Web posted at: 3/20/2010 3:4:12
Source ::: Reuters
HAVANA: Cuban farmers are pressing for greater autonomy to produce and
sell their crops, blaming government inefficiency for Cuba's falling
food output despite agricultural reforms introduced by President Raul
In meetings around the country, they have complained that the communist
government is not providing the inputs they need and has failed in its
basic role of getting their produce to market, according to meeting
participants and media reports.
Their pleas, which are being aired at meetings of the National
Association of Small Farmers, are significant because they seek to move
away from government control of agriculture, which has been one of the
pillars of Cuban communism.
At issue are regulations guaranteeing the state's near monopoly of the
distribution system through its long-standing practice of contracting
for 75 percent of what farmers produce in exchange for supplying fuel,
pesticides, fertilizer and other supplies otherwise not available.
The farmers say the state often fails to deliver inputs when they need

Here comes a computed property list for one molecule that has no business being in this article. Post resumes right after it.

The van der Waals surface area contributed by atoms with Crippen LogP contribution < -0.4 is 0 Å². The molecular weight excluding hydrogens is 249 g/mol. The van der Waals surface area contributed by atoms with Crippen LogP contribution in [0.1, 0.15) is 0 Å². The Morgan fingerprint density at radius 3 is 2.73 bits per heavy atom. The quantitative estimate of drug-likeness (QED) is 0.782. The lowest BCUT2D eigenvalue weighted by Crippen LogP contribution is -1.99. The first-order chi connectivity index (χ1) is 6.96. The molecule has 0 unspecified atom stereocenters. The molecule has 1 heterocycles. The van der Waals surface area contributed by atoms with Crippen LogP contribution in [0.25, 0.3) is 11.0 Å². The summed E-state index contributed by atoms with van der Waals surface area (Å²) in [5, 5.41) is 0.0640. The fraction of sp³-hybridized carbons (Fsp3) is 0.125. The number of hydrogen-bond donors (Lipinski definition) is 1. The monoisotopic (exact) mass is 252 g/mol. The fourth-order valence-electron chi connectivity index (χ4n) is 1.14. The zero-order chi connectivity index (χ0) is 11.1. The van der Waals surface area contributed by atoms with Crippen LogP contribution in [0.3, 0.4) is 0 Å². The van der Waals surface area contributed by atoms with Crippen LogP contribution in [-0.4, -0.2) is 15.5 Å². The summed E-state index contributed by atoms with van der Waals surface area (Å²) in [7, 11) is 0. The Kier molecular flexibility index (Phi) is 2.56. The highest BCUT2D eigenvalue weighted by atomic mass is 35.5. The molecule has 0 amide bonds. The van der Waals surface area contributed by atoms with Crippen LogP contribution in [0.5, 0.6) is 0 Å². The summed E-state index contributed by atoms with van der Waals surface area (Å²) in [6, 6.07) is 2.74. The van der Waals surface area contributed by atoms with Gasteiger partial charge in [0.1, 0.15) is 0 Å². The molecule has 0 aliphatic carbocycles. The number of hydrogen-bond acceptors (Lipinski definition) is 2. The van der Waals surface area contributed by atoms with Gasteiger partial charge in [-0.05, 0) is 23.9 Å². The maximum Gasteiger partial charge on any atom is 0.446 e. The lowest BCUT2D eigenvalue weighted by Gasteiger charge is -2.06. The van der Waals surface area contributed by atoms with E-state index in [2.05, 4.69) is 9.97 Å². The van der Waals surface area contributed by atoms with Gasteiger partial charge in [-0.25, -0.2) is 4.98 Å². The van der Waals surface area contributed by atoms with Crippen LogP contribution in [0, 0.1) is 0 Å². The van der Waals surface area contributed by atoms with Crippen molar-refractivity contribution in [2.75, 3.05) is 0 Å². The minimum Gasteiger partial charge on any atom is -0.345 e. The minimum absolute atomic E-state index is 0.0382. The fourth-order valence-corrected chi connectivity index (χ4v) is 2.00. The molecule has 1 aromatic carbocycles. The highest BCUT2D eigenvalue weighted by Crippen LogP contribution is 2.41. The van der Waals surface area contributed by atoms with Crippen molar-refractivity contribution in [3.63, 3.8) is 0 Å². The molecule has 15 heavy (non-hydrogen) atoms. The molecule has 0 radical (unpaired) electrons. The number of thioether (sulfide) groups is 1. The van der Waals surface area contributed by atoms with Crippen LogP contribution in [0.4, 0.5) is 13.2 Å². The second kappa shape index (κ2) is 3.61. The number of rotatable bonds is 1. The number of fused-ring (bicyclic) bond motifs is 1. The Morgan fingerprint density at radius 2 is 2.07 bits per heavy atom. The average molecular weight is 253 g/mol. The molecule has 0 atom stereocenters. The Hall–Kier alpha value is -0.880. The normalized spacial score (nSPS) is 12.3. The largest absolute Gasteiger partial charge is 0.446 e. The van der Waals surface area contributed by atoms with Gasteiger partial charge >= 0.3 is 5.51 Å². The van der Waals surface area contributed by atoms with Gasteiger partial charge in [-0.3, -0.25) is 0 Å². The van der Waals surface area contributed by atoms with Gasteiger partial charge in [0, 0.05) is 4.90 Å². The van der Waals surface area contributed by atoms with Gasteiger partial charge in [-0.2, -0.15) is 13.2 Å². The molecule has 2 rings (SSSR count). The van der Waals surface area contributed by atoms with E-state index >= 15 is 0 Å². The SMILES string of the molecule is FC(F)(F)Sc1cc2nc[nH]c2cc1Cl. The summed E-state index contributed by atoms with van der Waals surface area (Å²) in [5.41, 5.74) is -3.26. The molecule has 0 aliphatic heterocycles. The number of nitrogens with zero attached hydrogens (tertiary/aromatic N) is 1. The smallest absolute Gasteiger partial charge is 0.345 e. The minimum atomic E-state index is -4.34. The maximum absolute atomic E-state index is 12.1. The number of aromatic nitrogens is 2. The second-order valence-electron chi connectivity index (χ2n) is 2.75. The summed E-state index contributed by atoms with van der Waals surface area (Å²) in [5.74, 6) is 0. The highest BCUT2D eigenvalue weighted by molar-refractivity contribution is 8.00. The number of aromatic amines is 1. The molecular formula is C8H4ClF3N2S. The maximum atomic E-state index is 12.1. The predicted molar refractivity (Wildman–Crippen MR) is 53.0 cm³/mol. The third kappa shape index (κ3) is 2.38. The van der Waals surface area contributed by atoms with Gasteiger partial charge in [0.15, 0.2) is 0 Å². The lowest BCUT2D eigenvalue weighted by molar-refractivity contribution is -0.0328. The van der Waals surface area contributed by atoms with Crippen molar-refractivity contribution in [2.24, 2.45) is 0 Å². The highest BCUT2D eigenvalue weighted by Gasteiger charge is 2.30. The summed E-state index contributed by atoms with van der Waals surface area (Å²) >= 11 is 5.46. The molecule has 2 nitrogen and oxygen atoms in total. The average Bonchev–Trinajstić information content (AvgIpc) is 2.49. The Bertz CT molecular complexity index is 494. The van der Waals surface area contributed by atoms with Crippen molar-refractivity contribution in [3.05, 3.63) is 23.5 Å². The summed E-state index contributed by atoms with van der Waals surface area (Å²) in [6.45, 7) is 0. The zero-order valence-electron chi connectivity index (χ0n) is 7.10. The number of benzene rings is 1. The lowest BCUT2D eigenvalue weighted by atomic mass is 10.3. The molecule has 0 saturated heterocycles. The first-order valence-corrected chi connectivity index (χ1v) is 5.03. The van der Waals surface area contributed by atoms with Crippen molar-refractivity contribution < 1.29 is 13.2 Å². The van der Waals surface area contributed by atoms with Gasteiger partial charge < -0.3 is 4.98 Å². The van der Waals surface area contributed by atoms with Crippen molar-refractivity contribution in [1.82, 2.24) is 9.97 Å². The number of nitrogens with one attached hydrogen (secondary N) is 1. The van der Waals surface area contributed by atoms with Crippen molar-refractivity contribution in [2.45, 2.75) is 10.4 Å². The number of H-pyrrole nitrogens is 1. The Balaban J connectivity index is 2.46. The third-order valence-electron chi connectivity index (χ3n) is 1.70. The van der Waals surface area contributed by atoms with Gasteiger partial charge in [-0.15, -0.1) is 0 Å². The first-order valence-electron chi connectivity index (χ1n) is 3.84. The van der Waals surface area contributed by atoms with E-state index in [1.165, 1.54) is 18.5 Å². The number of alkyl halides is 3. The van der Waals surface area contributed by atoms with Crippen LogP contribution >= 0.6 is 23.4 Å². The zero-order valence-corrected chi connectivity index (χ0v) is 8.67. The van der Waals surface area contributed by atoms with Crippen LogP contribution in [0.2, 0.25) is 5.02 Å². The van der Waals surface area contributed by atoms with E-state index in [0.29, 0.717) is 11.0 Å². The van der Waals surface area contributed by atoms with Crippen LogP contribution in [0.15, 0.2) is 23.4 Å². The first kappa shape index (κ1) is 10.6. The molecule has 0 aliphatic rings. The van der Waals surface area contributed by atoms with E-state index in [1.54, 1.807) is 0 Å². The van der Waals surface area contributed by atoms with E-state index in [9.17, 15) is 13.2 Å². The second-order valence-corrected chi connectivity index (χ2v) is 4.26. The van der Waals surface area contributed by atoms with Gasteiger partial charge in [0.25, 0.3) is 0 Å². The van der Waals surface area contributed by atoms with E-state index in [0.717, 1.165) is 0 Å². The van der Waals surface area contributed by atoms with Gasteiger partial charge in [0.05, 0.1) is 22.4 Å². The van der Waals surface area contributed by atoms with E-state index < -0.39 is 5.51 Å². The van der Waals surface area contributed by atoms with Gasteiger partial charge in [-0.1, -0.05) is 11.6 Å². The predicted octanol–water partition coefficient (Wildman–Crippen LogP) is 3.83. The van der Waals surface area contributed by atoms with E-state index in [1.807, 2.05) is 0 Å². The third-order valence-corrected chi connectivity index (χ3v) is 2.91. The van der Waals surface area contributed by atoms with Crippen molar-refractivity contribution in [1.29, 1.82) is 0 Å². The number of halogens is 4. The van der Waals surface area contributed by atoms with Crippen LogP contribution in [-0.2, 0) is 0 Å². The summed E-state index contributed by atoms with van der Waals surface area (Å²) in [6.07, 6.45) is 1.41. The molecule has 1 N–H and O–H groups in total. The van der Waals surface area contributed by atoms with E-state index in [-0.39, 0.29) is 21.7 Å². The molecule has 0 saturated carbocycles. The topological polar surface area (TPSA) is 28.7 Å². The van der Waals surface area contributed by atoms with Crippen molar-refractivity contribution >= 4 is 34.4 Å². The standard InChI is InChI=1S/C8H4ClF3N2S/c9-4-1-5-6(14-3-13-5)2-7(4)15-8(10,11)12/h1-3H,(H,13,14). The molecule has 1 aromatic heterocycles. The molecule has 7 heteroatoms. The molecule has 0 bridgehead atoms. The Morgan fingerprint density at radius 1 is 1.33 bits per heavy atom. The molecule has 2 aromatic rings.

them and undercuts production by not picking up and distributing crops
in a timely fashion, which leaves their produce rotting in fields and
The latter has become such a problem that Cuba's state-run press
recently reported that farmers basically want the state to get out of
"Participants raised the need to do away with the system of distribution
- and allow co-operatives to bring their products directly to market,"
the National Information Agency wrote about a meeting of Havana province
farmers attended by Cuba's First Vice President Jose Machado Ventura.
Castro has made food security his signature issue since taking over from
his older brother Fidel Castro two years ago.
Cuba is in the throes of a financial crisis in part because its
inefficient agricultural production forces it to spend heavily to import
two-thirds of its food.
Castro has raised prices the state pays for produce, leased state lands
to farmers, decentralized decision making and allowed some farmers to
sell a small part of their produce directly to consumers at fixed prices.
The reforms last year spurred production of bumper crops of tomatoes,
garlic and other items, but the state could not deal with the abundance
and failed to get all the produce to market, resulting in the loss of
tons of fruits and vegetables.